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From Australia to Essex - This brilliant mum launched her own successful bouncy business

View profile for Alexandra Dean
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Kimberlee Perry is the founder of trampoline fitness company Bounce. In a recent interview with The BBC's weekly The Boss series, she told her story.

Kimberlee is an Australian native but has moved to London when she was 18. Back in 2014, when she was on maternity leave, Kimberlee and her husband moved to Harlow, Essex. Kimberlee admits that during that time she was suffering from postnatal depression and she was feeling lonely.

Amazingly, Kimberlee focussed her loneliness into sports - something that she admits to always having had a passion for. She explained that she had always used sport as a tool to connect with people but that, aside from mum and baby classes, she could not find any fitness classes where she could take her baby along to.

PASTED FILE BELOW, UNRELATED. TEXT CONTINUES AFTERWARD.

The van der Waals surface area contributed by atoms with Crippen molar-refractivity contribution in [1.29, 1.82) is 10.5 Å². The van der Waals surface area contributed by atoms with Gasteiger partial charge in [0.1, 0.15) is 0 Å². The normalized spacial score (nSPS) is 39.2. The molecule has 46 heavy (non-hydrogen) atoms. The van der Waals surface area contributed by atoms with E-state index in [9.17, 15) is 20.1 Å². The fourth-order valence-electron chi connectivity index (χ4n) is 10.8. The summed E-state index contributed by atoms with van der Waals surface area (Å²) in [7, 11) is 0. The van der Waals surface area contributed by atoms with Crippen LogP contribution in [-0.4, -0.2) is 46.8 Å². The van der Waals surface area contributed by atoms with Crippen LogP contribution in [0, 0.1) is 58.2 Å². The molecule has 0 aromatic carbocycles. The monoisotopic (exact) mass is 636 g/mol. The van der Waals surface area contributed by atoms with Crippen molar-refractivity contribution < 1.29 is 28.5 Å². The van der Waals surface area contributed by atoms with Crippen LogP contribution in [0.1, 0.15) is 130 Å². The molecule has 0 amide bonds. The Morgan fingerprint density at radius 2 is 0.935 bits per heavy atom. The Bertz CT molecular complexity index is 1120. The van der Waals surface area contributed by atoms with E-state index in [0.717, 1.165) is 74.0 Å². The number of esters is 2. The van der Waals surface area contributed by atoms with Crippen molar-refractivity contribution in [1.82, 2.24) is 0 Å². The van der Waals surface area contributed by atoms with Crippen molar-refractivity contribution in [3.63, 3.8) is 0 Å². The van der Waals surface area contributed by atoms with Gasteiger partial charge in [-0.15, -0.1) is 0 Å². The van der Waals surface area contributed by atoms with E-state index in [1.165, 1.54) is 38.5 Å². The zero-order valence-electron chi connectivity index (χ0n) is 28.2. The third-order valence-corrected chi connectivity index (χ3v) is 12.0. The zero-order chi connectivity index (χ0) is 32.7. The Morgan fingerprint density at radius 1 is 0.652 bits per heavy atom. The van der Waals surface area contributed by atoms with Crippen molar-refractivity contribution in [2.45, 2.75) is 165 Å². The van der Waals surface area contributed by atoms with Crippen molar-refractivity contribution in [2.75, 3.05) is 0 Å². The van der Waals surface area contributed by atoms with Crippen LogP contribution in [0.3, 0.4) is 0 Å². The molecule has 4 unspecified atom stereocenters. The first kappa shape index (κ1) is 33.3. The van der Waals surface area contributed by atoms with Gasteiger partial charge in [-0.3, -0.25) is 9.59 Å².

This prompted Kimberlee to set up on her own. Investing a grand total of £200 into this, she launched Bounce in 2014 by channelling her dance background with her love for fitness. She obtained fitness instruction qualifications and soon started teaching the classes.

I personally tried a Bounce class and it is so much fun (and definitely a great workout too)! So, it is no surprise that before the start of the Coronavirus pandemic, and in just 6 years of operating, Bounce had amassed to 47,000 monthly customers. This makes it clear that very quickly Kimberlee had to franchise her business so that others can take on some classes and to protect her original business idea too.

Franchise Agreements

Not all of us have the means, ideas or drive that Kimberlee had to set up a business from scratch and that is absolutely fine. At the same time, when people see a great idea they do want to join too, which is why and how Kimberlee has managed to have 320 franchise studios around the UK.

The purpose of a franchise agreement is to regulate the relationship between the parties and is incredibly important as it will set out the terms regarding the basics such as the fees that a franchisee must pay to the franchisor (e.g. an upfront fee and then a certain share of the profits) as well as what support might be available from the franchisor to the franchisee during the set up or any ongoing support and help.

Our team is on hand to help you consider whether a franchise agreement is appropriate for your circumstances and assist you in reviewing or preparing one tailored to your specific situation and needs - whether you are an individual or a business entity. Please do not hesitate to contact us.